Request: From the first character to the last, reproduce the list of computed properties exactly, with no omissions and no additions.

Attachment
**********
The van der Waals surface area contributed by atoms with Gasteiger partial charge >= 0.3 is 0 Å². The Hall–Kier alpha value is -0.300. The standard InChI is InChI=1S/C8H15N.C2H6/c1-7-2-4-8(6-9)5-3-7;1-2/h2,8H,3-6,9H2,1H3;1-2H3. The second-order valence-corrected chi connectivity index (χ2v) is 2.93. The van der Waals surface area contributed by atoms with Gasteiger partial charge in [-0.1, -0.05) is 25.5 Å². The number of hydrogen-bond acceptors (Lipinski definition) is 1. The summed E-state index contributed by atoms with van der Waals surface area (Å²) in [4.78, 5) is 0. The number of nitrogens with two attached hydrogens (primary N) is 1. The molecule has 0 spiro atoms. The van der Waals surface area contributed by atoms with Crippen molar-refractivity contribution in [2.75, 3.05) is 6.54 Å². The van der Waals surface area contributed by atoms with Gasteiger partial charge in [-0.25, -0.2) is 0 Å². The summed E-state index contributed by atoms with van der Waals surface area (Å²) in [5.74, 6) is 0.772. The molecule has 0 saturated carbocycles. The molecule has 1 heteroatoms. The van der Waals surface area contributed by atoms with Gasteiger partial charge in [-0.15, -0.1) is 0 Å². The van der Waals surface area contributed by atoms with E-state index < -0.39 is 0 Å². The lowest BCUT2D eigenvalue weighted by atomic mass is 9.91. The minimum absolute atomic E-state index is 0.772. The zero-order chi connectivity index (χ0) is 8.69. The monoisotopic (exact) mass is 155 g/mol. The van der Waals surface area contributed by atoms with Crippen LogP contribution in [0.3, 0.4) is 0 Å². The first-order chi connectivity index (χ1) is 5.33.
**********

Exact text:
The van der Waals surface area contributed by atoms with Gasteiger partial charge >= 0.3 is 0 Å². The Hall–Kier alpha value is -0.300. The standard InChI is InChI=1S/C8H15N.C2H6/c1-7-2-4-8(6-9)5-3-7;1-2/h2,8H,3-6,9H2,1H3;1-2H3. The second-order valence-corrected chi connectivity index (χ2v) is 2.93. The van der Waals surface area contributed by atoms with Gasteiger partial charge in [-0.1, -0.05) is 25.5 Å². The number of hydrogen-bond acceptors (Lipinski definition) is 1. The summed E-state index contributed by atoms with van der Waals surface area (Å²) in [4.78, 5) is 0. The number of nitrogens with two attached hydrogens (primary N) is 1. The molecule has 0 spiro atoms. The van der Waals surface area contributed by atoms with Crippen molar-refractivity contribution in [2.75, 3.05) is 6.54 Å². The van der Waals surface area contributed by atoms with Gasteiger partial charge in [-0.25, -0.2) is 0 Å². The summed E-state index contributed by atoms with van der Waals surface area (Å²) in [5.74, 6) is 0.772. The molecule has 0 saturated carbocycles. The molecule has 1 heteroatoms. The van der Waals surface area contributed by atoms with Gasteiger partial charge in [-0.15, -0.1) is 0 Å². The van der Waals surface area contributed by atoms with E-state index < -0.39 is 0 Å². The lowest BCUT2D eigenvalue weighted by atomic mass is 9.91. The minimum absolute atomic E-state index is 0.772. The zero-order chi connectivity index (χ0) is 8.69. The monoisotopic (exact) mass is 155 g/mol. The van der Waals surface area contributed by atoms with Crippen LogP contribution in [0.3, 0.4) is 0 Å². The first-order chi connectivity index (χ1) is 5.33.